The waitress, who we loved, responded to our request for a pasta suggestion with enthusiasm. “Get the ravioli,” she said. “It’s amazing.”
I was with my mom last night at the new A Voce in the Time Warner Center, and our waitress was solicitious, funny and helpful. And when we asked for her advice, she gave it with zeal and genuine enthusiasm. But it was only when we were eating the ravioli, which she so heartily recommended, that I began to question the wisdom of asking the server’s advice on what to order.
After all, if it’s a good restaurant, shouldn’t all the dishes be good? And if you’re not particularly craving ravioli–in this case, filled with taleggio and served with chanterelles and brown butter–mightn’t you do just as well ordering the thing you are in the mood for, like the spaghetti alla Chitarra (with crab, leeks and sea urchin butter)? Or the orecchiette with roasted pork jowl, soffrito and arugula?
The point is: if you have a good rapport with your server, it’s often natural–and somewhat respectful, I think–to ask what they recommend. It brings them into the process, it shows that you value them and what they do, and often times it can lead to delicious food.
My problem with it, though, is that often, if a server makes a recommendation, I will feel a social obligation to follow it. Especially if the recommendation is delivered with great gusto, with words like: “You have to get the ___, it’s the best thing on the menu!”
How do you look your server in the face after that and say, “Gee, I appreciate your enthusiasm, but I’m sort of in the mood for ___.”
Sure, they’re professionals, they can handle it. But my ultimate point is: how much do you gain from seeking their advice in the first place? Wouldn’t I have been just as happy with the spaghetti or the orecchiette last night, maybe even more happy? At a good restaurant where all the food’s good (and believe me, all the food we ate at A Voce was top notch), what’s the point of asking “what’s good”?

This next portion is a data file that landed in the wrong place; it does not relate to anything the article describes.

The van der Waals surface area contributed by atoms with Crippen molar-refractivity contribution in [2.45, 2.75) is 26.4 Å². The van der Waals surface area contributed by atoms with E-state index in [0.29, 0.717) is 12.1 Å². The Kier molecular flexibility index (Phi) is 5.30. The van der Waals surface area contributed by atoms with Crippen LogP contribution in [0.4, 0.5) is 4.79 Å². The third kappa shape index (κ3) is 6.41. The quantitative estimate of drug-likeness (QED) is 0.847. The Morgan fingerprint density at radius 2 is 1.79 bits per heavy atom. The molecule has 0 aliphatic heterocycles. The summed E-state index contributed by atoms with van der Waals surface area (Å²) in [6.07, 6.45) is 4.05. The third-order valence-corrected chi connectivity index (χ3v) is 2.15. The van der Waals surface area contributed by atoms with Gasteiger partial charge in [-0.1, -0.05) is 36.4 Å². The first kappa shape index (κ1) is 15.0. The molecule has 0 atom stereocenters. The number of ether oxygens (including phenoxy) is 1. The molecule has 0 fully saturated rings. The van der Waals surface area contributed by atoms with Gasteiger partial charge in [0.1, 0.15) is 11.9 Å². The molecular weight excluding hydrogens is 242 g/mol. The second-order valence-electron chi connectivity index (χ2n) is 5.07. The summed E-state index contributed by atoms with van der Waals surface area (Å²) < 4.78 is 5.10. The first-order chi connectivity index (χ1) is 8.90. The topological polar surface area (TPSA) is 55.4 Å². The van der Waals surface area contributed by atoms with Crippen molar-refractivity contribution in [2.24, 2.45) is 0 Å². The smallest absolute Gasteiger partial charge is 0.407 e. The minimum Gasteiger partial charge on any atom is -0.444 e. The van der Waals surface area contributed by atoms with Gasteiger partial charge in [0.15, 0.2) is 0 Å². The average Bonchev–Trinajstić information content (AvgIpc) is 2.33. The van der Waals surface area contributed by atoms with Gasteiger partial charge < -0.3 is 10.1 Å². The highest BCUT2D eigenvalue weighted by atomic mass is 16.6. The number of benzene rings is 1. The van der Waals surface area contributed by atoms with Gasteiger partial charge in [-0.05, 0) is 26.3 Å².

I can think of a few scenarios where asking “what’s good?” does make sense:
* A seafood restaurant, where some fish might be fresher than other fish. Asking what’s good–or, more appropriately, “what’s fresh?”–might steer you towards a better option, assuming the server is knowledgeable about the fish swimming in and out of the kitchen.
* A not-so-good restaurant where you genuinely need the server’s help navigating the menu. For example, you’re on a road trip and you stop into a hole-in-the-wall and the place looks, to use a David Letterman phrase, a bit “hinky.” Asking the server “what’s good?” is probably a good idea, assuming the server themselves isn’t hinky.
But, more times than not, if you’re out to dine, you’re better off trusting your own instincts–what you’re in the mood for–than deferring to your server. After all, as I Tweeted last night, what’s the difference between asking a server “what’s good?” and asking the person at the movie theater box office what movie to go see?
Sure, a good server at a good restaurant probably takes much more pride in their work, but that doesn’t change the fact that what to order–like what movie to go see–is a question more of taste and mood than it is a question of objective analysis. If you’re genuinely at a loss, asking “what’s good?” might help you narrow the field, but if you’re craving something specific, follow your gut. The only person who can really answer the question “what’s good?” is you.